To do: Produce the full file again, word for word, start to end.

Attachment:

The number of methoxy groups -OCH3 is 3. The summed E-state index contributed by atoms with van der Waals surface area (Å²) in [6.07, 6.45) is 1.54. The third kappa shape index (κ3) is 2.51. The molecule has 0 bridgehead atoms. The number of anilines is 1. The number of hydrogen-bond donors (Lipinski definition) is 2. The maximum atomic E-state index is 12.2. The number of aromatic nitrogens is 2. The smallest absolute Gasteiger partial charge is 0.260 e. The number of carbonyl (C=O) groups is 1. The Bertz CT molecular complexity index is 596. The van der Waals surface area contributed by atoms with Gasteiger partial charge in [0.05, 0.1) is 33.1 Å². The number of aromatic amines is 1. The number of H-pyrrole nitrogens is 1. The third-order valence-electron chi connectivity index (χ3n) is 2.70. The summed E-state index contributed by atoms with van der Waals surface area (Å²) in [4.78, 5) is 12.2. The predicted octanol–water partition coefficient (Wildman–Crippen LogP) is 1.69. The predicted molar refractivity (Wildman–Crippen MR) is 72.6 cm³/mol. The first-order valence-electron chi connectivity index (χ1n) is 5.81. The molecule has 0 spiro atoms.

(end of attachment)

The number of methoxy groups -OCH3 is 3. The summed E-state index contributed by atoms with van der Waals surface area (Å²) in [6.07, 6.45) is 1.54. The third kappa shape index (κ3) is 2.51. The molecule has 0 bridgehead atoms. The number of anilines is 1. The number of hydrogen-bond donors (Lipinski definition) is 2. The maximum atomic E-state index is 12.2. The number of aromatic nitrogens is 2. The smallest absolute Gasteiger partial charge is 0.260 e. The number of carbonyl (C=O) groups is 1. The Bertz CT molecular complexity index is 596. The van der Waals surface area contributed by atoms with Gasteiger partial charge in [0.05, 0.1) is 33.1 Å². The number of aromatic amines is 1. The number of H-pyrrole nitrogens is 1. The third-order valence-electron chi connectivity index (χ3n) is 2.70. The summed E-state index contributed by atoms with van der Waals surface area (Å²) in [4.78, 5) is 12.2. The predicted octanol–water partition coefficient (Wildman–Crippen LogP) is 1.69. The predicted molar refractivity (Wildman–Crippen MR) is 72.6 cm³/mol. The first-order valence-electron chi connectivity index (χ1n) is 5.81. The molecule has 0 spiro atoms.